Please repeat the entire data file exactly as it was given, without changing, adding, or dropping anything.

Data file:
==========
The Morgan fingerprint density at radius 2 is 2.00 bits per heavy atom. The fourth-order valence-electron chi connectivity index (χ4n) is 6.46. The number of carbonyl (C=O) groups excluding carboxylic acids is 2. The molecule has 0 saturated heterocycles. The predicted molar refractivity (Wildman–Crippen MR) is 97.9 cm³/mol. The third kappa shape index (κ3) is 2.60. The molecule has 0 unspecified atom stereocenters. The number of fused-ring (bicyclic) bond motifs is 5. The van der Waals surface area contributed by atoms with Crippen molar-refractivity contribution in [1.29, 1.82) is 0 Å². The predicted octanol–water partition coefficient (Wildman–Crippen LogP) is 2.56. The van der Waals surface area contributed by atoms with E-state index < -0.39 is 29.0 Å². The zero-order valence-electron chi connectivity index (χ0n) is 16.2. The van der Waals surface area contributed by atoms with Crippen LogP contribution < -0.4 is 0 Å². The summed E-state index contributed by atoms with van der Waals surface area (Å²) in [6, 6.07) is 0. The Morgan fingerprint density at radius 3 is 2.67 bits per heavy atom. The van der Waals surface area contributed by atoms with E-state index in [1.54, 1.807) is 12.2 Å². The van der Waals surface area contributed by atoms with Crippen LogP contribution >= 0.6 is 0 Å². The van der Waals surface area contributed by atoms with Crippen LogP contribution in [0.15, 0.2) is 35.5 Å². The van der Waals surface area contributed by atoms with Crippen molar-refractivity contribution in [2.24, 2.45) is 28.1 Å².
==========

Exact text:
The Morgan fingerprint density at radius 2 is 2.00 bits per heavy atom. The fourth-order valence-electron chi connectivity index (χ4n) is 6.46. The number of carbonyl (C=O) groups excluding carboxylic acids is 2. The molecule has 0 saturated heterocycles. The predicted molar refractivity (Wildman–Crippen MR) is 97.9 cm³/mol. The third kappa shape index (κ3) is 2.60. The molecule has 0 unspecified atom stereocenters. The number of fused-ring (bicyclic) bond motifs is 5. The van der Waals surface area contributed by atoms with Crippen molar-refractivity contribution in [1.29, 1.82) is 0 Å². The predicted octanol–water partition coefficient (Wildman–Crippen LogP) is 2.56. The van der Waals surface area contributed by atoms with E-state index < -0.39 is 29.0 Å². The zero-order valence-electron chi connectivity index (χ0n) is 16.2. The van der Waals surface area contributed by atoms with Crippen LogP contribution < -0.4 is 0 Å². The summed E-state index contributed by atoms with van der Waals surface area (Å²) in [6, 6.07) is 0. The Morgan fingerprint density at radius 3 is 2.67 bits per heavy atom. The van der Waals surface area contributed by atoms with E-state index in [1.54, 1.807) is 12.2 Å². The van der Waals surface area contributed by atoms with Crippen LogP contribution >= 0.6 is 0 Å². The van der Waals surface area contributed by atoms with Crippen LogP contribution in [0.15, 0.2) is 35.5 Å². The van der Waals surface area contributed by atoms with Crippen molar-refractivity contribution in [2.24, 2.45) is 28.1 Å².